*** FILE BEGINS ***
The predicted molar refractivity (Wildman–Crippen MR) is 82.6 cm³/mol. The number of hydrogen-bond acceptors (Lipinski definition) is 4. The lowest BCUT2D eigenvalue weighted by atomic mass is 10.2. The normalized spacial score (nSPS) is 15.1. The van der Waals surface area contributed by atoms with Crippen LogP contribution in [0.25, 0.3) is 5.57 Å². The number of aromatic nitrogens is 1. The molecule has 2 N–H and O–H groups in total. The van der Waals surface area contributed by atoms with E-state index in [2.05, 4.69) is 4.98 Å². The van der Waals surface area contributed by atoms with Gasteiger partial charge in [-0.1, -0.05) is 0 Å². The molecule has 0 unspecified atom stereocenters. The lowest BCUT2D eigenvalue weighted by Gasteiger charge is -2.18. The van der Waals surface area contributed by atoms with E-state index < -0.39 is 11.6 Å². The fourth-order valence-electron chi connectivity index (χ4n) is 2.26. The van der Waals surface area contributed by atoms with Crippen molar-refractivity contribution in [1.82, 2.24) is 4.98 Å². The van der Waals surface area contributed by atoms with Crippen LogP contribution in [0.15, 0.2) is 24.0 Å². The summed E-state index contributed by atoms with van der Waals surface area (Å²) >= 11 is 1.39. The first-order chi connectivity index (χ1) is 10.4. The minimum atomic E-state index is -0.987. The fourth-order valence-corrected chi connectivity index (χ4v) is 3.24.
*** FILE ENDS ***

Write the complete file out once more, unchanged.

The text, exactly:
The predicted molar refractivity (Wildman–Crippen MR) is 82.6 cm³/mol. The number of hydrogen-bond acceptors (Lipinski definition) is 4. The lowest BCUT2D eigenvalue weighted by atomic mass is 10.2. The normalized spacial score (nSPS) is 15.1. The van der Waals surface area contributed by atoms with Crippen LogP contribution in [0.25, 0.3) is 5.57 Å². The number of aromatic nitrogens is 1. The molecule has 2 N–H and O–H groups in total. The van der Waals surface area contributed by atoms with E-state index in [2.05, 4.69) is 4.98 Å². The van der Waals surface area contributed by atoms with Gasteiger partial charge in [-0.1, -0.05) is 0 Å². The molecule has 0 unspecified atom stereocenters. The lowest BCUT2D eigenvalue weighted by Gasteiger charge is -2.18. The van der Waals surface area contributed by atoms with E-state index < -0.39 is 11.6 Å². The fourth-order valence-electron chi connectivity index (χ4n) is 2.26. The van der Waals surface area contributed by atoms with Crippen molar-refractivity contribution in [1.82, 2.24) is 4.98 Å². The van der Waals surface area contributed by atoms with Crippen LogP contribution in [0.15, 0.2) is 24.0 Å². The summed E-state index contributed by atoms with van der Waals surface area (Å²) >= 11 is 1.39. The first-order chi connectivity index (χ1) is 10.4. The minimum atomic E-state index is -0.987. The fourth-order valence-corrected chi connectivity index (χ4v) is 3.24.